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Today is Tuesday, February 21, the birthday of civil and voting rights hero John Lewis. We are tracking 1,173 bills so far this session, with 260 bills that restrict voter access or election administration and 577 bills that improve voter access or election administration. The rest are neutral, mixed, or unclear in their impact.
The Bad News: Florida Governor Ron DeSantis signed legislation expanding the authority of the state’s new Office of Election Crimes and Security. Texas filed legislation banning polling places on college campuses.
The Good News: The Virginia legislature sent a bipartisan bill that would improve mail voting to the governor, while the North Dakota House passed a bill to improve its mail voting system. Earlier this month, Maryland introduced legislation that, similar to the federal Voting Rights Act, would put procedures in place to protect against race- and language-based discrimination.
Looking Ahead: Today, Missouri H.B. 783, which would improve in-person early voting and protect election officials from harassment, is scheduled to be heard in a House committee.
Tomorrow, Connecticut’s joint Government Administration and Elections Committee will hear legislation that would establish early voting, no-excuse mail voting, and a cure process for common mistakes on mail ballot envelopes. Also scheduled tomorrow are hearings for Montana S.B. 61, which would protect election workers from intimidation, and S.B. 77, which would end prison gerrymandering.
Here are the details:
Maryland introduces comprehensive Voting Rights Act. Today, February 21, 2023, is John R. Lewis’ birthday. Though Congress’ attempt to restore key aspects of the federal Voting Rights Act with a bill named in his honor has stalled, states have moved similar initiatives forward. Most recently, Maryland introduced legislation to create strong preclearance, anti-dilution, and language access provisions to protect against race- and language-based discrimination at the county and municipal levels. Last year, New York enacted the New York John R. Lewis Voting Rights Act, while the year before that Virginia enacted similar protections.
Florida governor signs legislation expanding the authority of the state’s new election crimes unit. In 2021, Florida created a special statewide office to investigate and prosecute election crimes. The office’s first enforcement effort, targeting people who incorrectly believed their voting rights had been restored after the state improperly issued them registration cards, foundered because the statewide prosecutors lacked the authority to bring the cases. S.B. 4a, signed by Governor Ron DeSantis last week, enables the new Office of Election Crimes and Security to prosecute these types of cases going forward.
Virginia legislature sends bipartisan bill to facilitate mail voting to the governor. The Virginia State Senate voted to pass H.B. 1948, which would repeal the requirement that mail ballot envelopes be signed by a witness, instead requiring voters to provide their date of birth and the last four digits of their social security numbers. The bill will now go to Governor Glenn Youngkin for his signature. Meanwhile, a number of restrictive bills passed by the House of Delegates died in a Senate committee this week. Among the defeated legislation are bills that would have ended same-day registration for most voters (H.B. 2234); eliminated the permanent mail voting list (H.B. 1947); ended automatic voter registration at the DMV (H.B. 1793); ended the use of ballot drop boxes (H.B. 1693); and established a strict photo ID requirement for in-person voters (H.B. 1444).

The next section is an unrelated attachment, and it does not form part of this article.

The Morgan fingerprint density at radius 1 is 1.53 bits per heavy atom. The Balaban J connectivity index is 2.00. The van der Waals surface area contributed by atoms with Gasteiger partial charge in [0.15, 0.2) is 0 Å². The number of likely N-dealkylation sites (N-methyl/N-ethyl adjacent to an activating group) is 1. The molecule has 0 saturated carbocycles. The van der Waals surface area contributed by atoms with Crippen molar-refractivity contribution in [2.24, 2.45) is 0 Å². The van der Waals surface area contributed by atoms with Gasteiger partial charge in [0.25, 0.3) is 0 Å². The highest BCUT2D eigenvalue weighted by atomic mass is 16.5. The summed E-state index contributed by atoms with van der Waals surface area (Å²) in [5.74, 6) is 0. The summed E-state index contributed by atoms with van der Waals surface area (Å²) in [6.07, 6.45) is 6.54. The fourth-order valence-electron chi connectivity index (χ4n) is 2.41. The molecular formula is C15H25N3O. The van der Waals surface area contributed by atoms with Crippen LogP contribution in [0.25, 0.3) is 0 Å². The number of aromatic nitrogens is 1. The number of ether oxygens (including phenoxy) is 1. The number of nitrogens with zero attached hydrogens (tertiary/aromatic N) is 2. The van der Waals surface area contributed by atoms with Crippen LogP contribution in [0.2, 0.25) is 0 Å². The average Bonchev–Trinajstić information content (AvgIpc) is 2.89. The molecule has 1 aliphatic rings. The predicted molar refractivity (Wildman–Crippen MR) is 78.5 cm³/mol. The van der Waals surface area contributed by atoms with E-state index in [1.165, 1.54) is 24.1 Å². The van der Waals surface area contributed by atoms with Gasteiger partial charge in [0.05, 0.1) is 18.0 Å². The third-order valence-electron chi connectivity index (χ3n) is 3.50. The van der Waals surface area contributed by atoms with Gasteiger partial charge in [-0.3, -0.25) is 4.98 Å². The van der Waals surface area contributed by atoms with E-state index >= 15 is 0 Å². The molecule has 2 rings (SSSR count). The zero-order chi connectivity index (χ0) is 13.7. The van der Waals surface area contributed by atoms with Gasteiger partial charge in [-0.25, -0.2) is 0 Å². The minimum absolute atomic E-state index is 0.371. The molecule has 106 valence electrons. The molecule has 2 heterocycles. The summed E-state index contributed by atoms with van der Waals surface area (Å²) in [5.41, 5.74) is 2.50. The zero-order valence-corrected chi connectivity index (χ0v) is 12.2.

Connecticut set to consider a package of bills that would establish in-person early voting, no-excuse mail voting, and a notice and cure process for mail ballots. On Wednesday, February 22, Connecticut’s joint Government Administration and Elections Committee will hold a hearing on numerous pieces of legislation that would establish between 10-18 days of in-person voting (S.B. 1057, H.B. 5004, and S.B. 1064); create a notice and cure process for mail ballot envelopes missing the voter’s signature (H.B. 6693); and propose an amendment to the state constitution allowing for no-excuse mail voting (H.J.R. 1 and S.J.R. 29).
New Mexico moves to protect election officials from intimidation. The New Mexico Senate passed S.B. 43, which expands the scope of the state’s existing intimidation crime to reach harm, and threats of harm, made against the secretary of state, a county or municipal clerk, or an employee or agent of any of those officials. Under existing law the crime applies to threats made against voters, challengers, watchers, and members of precinct boards. Legislators in over a dozen states have filed bills to protect election officials, often by criminalizing acts of intimidation or threat.
North Dakota House advances legislation to improve mail voting. The North Dakota House passed H.B. 1192, which would give voters more time to fix issues with their mail ballot certificates, and give election officials more time to verify and count mail ballots.
Texas bill filed to ban polling places on college campuses. In Texas, H.B. 2390 was filed, which would prohibit a polling place from being located on a college campus. By contrast, H.B. 644, filed earlier this session, would require the establishment of polling places on college campuses of a certain size.
This update is powered by VRL’s State Voting Rights Tracker: tracker.votingrightslab.org